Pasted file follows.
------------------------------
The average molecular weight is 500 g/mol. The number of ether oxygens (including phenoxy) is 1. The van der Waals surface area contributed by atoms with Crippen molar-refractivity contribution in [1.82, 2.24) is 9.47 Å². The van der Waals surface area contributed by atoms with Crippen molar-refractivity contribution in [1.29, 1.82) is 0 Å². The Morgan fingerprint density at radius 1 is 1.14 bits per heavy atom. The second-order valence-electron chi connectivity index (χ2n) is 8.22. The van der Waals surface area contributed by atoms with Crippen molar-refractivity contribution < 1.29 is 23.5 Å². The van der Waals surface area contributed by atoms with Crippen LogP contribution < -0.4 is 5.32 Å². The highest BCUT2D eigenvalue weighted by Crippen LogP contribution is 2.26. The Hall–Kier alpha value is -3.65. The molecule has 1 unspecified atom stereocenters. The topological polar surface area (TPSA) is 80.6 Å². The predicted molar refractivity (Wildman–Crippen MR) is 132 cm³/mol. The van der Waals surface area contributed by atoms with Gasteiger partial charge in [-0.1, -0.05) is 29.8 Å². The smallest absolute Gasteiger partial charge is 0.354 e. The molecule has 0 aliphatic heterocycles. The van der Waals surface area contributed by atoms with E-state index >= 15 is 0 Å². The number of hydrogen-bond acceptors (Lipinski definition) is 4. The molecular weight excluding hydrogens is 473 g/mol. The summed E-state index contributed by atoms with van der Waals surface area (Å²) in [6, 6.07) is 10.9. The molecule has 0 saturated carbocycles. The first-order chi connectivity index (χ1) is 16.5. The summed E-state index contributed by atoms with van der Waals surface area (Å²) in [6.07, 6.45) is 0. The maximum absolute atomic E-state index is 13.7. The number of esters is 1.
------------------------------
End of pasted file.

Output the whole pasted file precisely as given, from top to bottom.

The average molecular weight is 500 g/mol. The number of ether oxygens (including phenoxy) is 1. The van der Waals surface area contributed by atoms with Crippen molar-refractivity contribution in [1.82, 2.24) is 9.47 Å². The van der Waals surface area contributed by atoms with Crippen molar-refractivity contribution in [1.29, 1.82) is 0 Å². The Morgan fingerprint density at radius 1 is 1.14 bits per heavy atom. The second-order valence-electron chi connectivity index (χ2n) is 8.22. The van der Waals surface area contributed by atoms with Crippen molar-refractivity contribution < 1.29 is 23.5 Å². The van der Waals surface area contributed by atoms with Crippen LogP contribution < -0.4 is 5.32 Å². The highest BCUT2D eigenvalue weighted by Crippen LogP contribution is 2.26. The Hall–Kier alpha value is -3.65. The molecule has 1 unspecified atom stereocenters. The topological polar surface area (TPSA) is 80.6 Å². The predicted molar refractivity (Wildman–Crippen MR) is 132 cm³/mol. The van der Waals surface area contributed by atoms with Gasteiger partial charge in [-0.1, -0.05) is 29.8 Å². The smallest absolute Gasteiger partial charge is 0.354 e. The molecule has 0 aliphatic heterocycles. The van der Waals surface area contributed by atoms with E-state index >= 15 is 0 Å². The number of hydrogen-bond acceptors (Lipinski definition) is 4. The molecular weight excluding hydrogens is 473 g/mol. The summed E-state index contributed by atoms with van der Waals surface area (Å²) in [6, 6.07) is 10.9. The molecule has 0 saturated carbocycles. The first-order chi connectivity index (χ1) is 16.5. The summed E-state index contributed by atoms with van der Waals surface area (Å²) in [6.07, 6.45) is 0. The maximum absolute atomic E-state index is 13.7. The number of esters is 1.